Another possibility how to speed up the visualization is to completely hide the data heatmap. In such case, only the dendrogram and metadata are displayed. This option comes in handy when the number of dimensions (columns) is too high, such as in the case of hashed chemical fingerprints.

Results and discussion

In this section, a typical InCHlib use consisting of data preparation and web page deployment is described. In addition, advanced InCHlib capabilities are demonstrated on the clustering of the ligands of estrogen receptor α (ERα). Finally, the speed of both data clustering by inchlib_clust and data visualization by InCHlib is evaluated.

The deployment of InCHlib consists of several steps (Figure 2): data preparation, data clustering, web page integration and cluster heatmap visualization.

Figure 2
figure 2

The InCHlib deployment pipeline. It consists of three steps: data preparation, clustering and rendering. In the data preparation step, the data matrix consisting of data points and their IDs in rows and their features in columns is stored in the text file. Similarly, metadata are saved in a separate text file. In the clustering step, these files are supplied to the software that performs hierarchical clustering and stores the results in the InCHlib input file. Though any clustering software can be used, a utility script inchlib_clust that uses fastcluster library for clustering and outputs data directly in the InCHlib format was developed. In the third step, the InCHlib input file is read in by InCHlib which renders the cluster heatmap visualization.

Though data can be clustered by inchlib_clust, any clustering software can be used provided that the valid InCHlib input file is generated. Typically, the data matrix is supplied to inchlib_clust in a comma-separated values (csv) file, though other delimiters, such as tab or semicolon, are also possible. The data matrix consists of data points in rows and their features in columns. The first column always contains the IDs of individual rows. Optionally, feature names are given in the first row. The example of the data file is given in Additional file 3. Similarly, metadata are supplemented as a separate file using the same format. More metadata columns can be specified, and the metadata can be both numerical (e.g., EC50) or categorical (e.g., class membership). The metadata are associated with the corresponding data through their respective IDs. The example of the metadata file is given in Additional file 4.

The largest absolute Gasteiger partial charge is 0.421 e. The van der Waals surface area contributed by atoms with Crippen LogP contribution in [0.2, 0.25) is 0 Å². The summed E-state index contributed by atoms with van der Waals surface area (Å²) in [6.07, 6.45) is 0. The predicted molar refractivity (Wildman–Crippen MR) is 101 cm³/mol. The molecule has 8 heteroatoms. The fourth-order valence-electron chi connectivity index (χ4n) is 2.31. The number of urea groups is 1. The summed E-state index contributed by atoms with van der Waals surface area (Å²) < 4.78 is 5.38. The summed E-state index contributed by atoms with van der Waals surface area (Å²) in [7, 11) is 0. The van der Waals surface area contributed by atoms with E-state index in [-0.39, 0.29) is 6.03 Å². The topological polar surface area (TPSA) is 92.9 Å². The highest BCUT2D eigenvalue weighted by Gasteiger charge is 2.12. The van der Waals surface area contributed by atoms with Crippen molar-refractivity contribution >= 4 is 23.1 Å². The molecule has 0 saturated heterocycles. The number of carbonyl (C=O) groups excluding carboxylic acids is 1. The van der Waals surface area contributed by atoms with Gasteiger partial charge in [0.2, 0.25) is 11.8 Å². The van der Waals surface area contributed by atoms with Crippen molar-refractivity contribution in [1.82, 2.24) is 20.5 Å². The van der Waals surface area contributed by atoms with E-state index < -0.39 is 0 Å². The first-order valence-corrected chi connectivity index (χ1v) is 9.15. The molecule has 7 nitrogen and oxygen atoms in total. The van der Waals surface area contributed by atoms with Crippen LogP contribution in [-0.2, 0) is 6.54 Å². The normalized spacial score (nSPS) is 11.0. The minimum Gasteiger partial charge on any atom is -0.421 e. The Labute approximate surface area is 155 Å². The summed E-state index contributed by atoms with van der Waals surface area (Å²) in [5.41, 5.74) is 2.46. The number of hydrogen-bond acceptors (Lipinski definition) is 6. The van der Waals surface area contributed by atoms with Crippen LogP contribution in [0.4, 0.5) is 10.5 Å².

The only mandatory input to inchlib_clust is the data matrix stored in the csv file. If default parameters are used, no data scaling or row compression is applied and the data are clustered by rows using Ward’s clustering with the Euclidean distance. For example, to cluster the data stored in the example_data.csv file using the Ward’s clustering with the Euclidean distance, the following command line is used:

python example_data.csv –m example_metadata.csv -dh –mh –a both -o example.json

In this case, the metadata are supplied (option -m) as the example_metadata.csv file, and both data and metadata contain column headers (−dh and -mh options). The data are clustered both by rows and columns (−a both option). The output file example.json (Additional file 1) contains the cluster heatmap in the InCHlib input format. Besides the command line interface, inchlib_clust also offers the application programming interface (API) and can, thus, be invoked from the user code. The use of inchlib_clust API from the Python script is demonstrated in Additional file 5.

Once the InCHlib input file is created, it is read by InCHlib and the cluster heatmap is visualized. Prior calling InCHlib functions, KineticJS and jQuery libraries must be imported. Then, the InCHlib object is instantiated with the settings parameter (given as the JavaScript object), the JSON file is read using the read_data_from_file() method and the cluster heatmap is rendered by calling the draw() method. The only obligatory attribute of the settings parameter is the target attribute that defines the id of the HTML element the cluster heatmap is inserted in. Other optional attributes of the settings parameter influence the appearance of the visualization (e.g., colors or size attributes) or of its individual parts (e.g., row dendrogram, column dendrogram, heatmap or metadata attributes). The example of the HTML/JavaScript code demonstrating InCHlib web page integration is given in Additional file 6. The resulting web page with commented HTML/JavaScript code is shown in Additional file 2.

Use case